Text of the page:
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Market weighs up the cost as oil prices jump

As the wave of Middle Eastern protests arrived in Libya, the country’s long-standing ruler Colonel Muammar Gaddafi cracked down on the population last week with a brutal show of force.

This prompted energy companies to halt production in Libya, the world’s 12th-biggest exporter of oil. These included Repsol, Spain’s biggest oil and gas company, and ENI, Italy’s state-controlled oil and gas group. Others, including Royal Dutch Shell and BP, evacuated expatriate employees.

As a result of the turmoil, Brent crude jumped to $119 a barrel on Thursday, a level last seen in August 2008. There are concerns the price could go much higher if the protests spread to Kuwait or Saudi Arabia.

There are upsides and downsides to rising oil prices for investors. Those who have a big weighting in natural resources funds are likely to benefit but companies that are heavy energy users will suffer.

Adviser Fund Index panellists are concerned about the impact that rising oil prices will have on inflation.

Graham Toone, head of investment research at AFH Independent Financial Services, believes everyone should be concerned about inflation. He says: “When oil prices rise, it is usually associ- ated with an economic boom but this time it is the opposite. This price jump will have a detrimental impact on inflation.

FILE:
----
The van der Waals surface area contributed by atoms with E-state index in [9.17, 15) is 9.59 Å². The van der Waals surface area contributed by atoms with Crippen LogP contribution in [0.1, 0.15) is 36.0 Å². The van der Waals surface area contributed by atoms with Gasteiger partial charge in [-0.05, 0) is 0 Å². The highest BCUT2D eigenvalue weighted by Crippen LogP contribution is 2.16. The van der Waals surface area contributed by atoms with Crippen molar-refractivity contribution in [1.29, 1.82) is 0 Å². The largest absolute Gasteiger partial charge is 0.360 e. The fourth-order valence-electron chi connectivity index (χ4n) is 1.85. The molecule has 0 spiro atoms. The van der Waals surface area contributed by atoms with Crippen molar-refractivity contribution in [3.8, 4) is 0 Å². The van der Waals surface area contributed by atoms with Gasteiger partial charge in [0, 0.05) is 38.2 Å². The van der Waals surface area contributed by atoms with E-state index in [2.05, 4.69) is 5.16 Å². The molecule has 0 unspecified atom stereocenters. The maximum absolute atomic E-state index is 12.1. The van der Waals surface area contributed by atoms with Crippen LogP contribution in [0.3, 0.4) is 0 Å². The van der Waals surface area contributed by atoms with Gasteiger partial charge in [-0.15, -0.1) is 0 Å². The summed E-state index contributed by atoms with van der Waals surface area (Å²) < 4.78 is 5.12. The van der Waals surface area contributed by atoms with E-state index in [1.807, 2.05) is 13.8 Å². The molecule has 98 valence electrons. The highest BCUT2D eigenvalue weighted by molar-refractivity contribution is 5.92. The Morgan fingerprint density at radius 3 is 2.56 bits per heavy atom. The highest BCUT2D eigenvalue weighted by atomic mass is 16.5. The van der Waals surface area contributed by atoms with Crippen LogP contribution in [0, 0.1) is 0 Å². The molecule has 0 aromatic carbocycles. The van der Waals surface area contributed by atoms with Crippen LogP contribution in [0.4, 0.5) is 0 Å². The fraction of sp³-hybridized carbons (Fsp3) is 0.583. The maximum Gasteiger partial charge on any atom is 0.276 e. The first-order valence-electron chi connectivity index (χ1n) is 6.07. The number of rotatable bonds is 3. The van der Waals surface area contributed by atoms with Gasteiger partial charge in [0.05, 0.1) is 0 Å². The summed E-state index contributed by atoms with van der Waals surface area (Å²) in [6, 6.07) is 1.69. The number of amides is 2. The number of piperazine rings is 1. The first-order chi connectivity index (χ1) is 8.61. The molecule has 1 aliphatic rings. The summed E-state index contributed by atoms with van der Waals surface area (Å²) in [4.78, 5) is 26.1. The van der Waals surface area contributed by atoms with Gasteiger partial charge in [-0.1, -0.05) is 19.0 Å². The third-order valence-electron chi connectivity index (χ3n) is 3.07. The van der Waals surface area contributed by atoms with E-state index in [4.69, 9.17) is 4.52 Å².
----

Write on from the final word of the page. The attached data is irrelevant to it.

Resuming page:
“The expendable income of an average family will shrink as fuel bills rise.”

Toone says fund managers involved with natural resources have been quieter about the oil price rises in association with the Middle East than he would have expected.

He says: “We have a small amount of direct exposure to oil with holdings in Shell and BP but we have not heard any comm- ents from fund managers who deal with that area. Everyone is obviously keeping a keen eye on events.”

However, oil price rises are benefiting some investors. James Calder, research director at City Asset Management, is monitoring specific natural resource funds that have been performing extremely well.

He says: “The one we hold is Investec global energy fund, which is basically a play on oil prices. For obvious reasons, it has been doing very well over the past few days.

“Before the trouble kicked off, we had been noticing strong performance, even during the time when oil analysts had been bearish on its future prospects.”

Calder notes there is a lot of conversation focusing on gold alongside the rising oil prices. He says: “Gold is a safe haven and I think it has got to the stage that it is almost seen as the currency of the world. Even when people are not happy holding US dollars, they will still hold gold.”

Most natural resource funds will contain a mix of energy stocks. Gold plays a partic-ular role as it is often seen as a hedge against global uncertainty.


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